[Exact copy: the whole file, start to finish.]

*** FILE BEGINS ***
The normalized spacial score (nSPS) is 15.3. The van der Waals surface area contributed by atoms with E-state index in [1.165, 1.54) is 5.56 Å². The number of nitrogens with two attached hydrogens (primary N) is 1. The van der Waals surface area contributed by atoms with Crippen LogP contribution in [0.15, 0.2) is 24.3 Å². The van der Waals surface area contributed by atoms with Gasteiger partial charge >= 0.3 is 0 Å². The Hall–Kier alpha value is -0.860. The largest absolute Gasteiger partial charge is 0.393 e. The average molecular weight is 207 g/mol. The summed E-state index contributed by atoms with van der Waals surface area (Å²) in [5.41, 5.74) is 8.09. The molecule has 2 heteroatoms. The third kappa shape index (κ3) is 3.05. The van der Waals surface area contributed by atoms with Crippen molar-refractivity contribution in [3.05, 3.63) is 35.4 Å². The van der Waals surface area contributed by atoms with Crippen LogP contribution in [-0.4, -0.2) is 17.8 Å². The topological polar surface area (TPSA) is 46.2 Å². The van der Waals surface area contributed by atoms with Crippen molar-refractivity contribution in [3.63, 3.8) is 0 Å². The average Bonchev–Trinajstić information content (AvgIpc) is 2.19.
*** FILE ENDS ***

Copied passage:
The normalized spacial score (nSPS) is 15.3. The van der Waals surface area contributed by atoms with E-state index in [1.165, 1.54) is 5.56 Å². The number of nitrogens with two attached hydrogens (primary N) is 1. The van der Waals surface area contributed by atoms with Crippen LogP contribution in [0.15, 0.2) is 24.3 Å². The van der Waals surface area contributed by atoms with Gasteiger partial charge >= 0.3 is 0 Å². The Hall–Kier alpha value is -0.860. The largest absolute Gasteiger partial charge is 0.393 e. The average molecular weight is 207 g/mol. The summed E-state index contributed by atoms with van der Waals surface area (Å²) in [5.41, 5.74) is 8.09. The molecule has 2 heteroatoms. The third kappa shape index (κ3) is 3.05. The van der Waals surface area contributed by atoms with Crippen molar-refractivity contribution in [3.05, 3.63) is 35.4 Å². The van der Waals surface area contributed by atoms with Crippen LogP contribution in [-0.4, -0.2) is 17.8 Å². The topological polar surface area (TPSA) is 46.2 Å². The van der Waals surface area contributed by atoms with Crippen molar-refractivity contribution in [3.63, 3.8) is 0 Å². The average Bonchev–Trinajstić information content (AvgIpc) is 2.19.